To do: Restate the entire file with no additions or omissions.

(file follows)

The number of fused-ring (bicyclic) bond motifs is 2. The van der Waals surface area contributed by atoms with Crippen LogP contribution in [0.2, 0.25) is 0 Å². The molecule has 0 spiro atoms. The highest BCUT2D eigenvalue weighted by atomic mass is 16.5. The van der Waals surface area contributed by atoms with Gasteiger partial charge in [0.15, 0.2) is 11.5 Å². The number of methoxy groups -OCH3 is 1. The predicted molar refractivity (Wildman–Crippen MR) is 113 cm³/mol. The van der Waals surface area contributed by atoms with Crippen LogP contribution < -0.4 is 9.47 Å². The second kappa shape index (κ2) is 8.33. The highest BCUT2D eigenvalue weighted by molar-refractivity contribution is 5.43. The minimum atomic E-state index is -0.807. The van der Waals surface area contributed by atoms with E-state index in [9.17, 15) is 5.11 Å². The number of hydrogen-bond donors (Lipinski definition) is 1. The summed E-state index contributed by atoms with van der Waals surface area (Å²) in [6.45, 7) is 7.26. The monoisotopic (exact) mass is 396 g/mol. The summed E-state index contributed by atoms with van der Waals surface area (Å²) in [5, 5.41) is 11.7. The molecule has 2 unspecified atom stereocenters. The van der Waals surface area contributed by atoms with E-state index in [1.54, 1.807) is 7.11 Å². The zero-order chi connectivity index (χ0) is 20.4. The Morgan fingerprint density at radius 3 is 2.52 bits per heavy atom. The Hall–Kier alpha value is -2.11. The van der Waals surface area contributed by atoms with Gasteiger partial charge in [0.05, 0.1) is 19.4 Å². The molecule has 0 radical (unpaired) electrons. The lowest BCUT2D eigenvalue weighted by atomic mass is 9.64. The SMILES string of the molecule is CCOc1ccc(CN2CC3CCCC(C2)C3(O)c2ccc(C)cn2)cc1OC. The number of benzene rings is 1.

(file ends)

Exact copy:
The number of fused-ring (bicyclic) bond motifs is 2. The van der Waals surface area contributed by atoms with Crippen LogP contribution in [0.2, 0.25) is 0 Å². The molecule has 0 spiro atoms. The highest BCUT2D eigenvalue weighted by atomic mass is 16.5. The van der Waals surface area contributed by atoms with Gasteiger partial charge in [0.15, 0.2) is 11.5 Å². The number of methoxy groups -OCH3 is 1. The predicted molar refractivity (Wildman–Crippen MR) is 113 cm³/mol. The van der Waals surface area contributed by atoms with Crippen LogP contribution < -0.4 is 9.47 Å². The second kappa shape index (κ2) is 8.33. The highest BCUT2D eigenvalue weighted by molar-refractivity contribution is 5.43. The minimum atomic E-state index is -0.807. The van der Waals surface area contributed by atoms with E-state index in [9.17, 15) is 5.11 Å². The number of hydrogen-bond donors (Lipinski definition) is 1. The summed E-state index contributed by atoms with van der Waals surface area (Å²) in [6.45, 7) is 7.26. The monoisotopic (exact) mass is 396 g/mol. The summed E-state index contributed by atoms with van der Waals surface area (Å²) in [5, 5.41) is 11.7. The molecule has 2 unspecified atom stereocenters. The van der Waals surface area contributed by atoms with E-state index in [1.54, 1.807) is 7.11 Å². The zero-order chi connectivity index (χ0) is 20.4. The Morgan fingerprint density at radius 3 is 2.52 bits per heavy atom. The Hall–Kier alpha value is -2.11. The van der Waals surface area contributed by atoms with Gasteiger partial charge in [0.05, 0.1) is 19.4 Å². The molecule has 0 radical (unpaired) electrons. The lowest BCUT2D eigenvalue weighted by atomic mass is 9.64. The SMILES string of the molecule is CCOc1ccc(CN2CC3CCCC(C2)C3(O)c2ccc(C)cn2)cc1OC. The number of benzene rings is 1.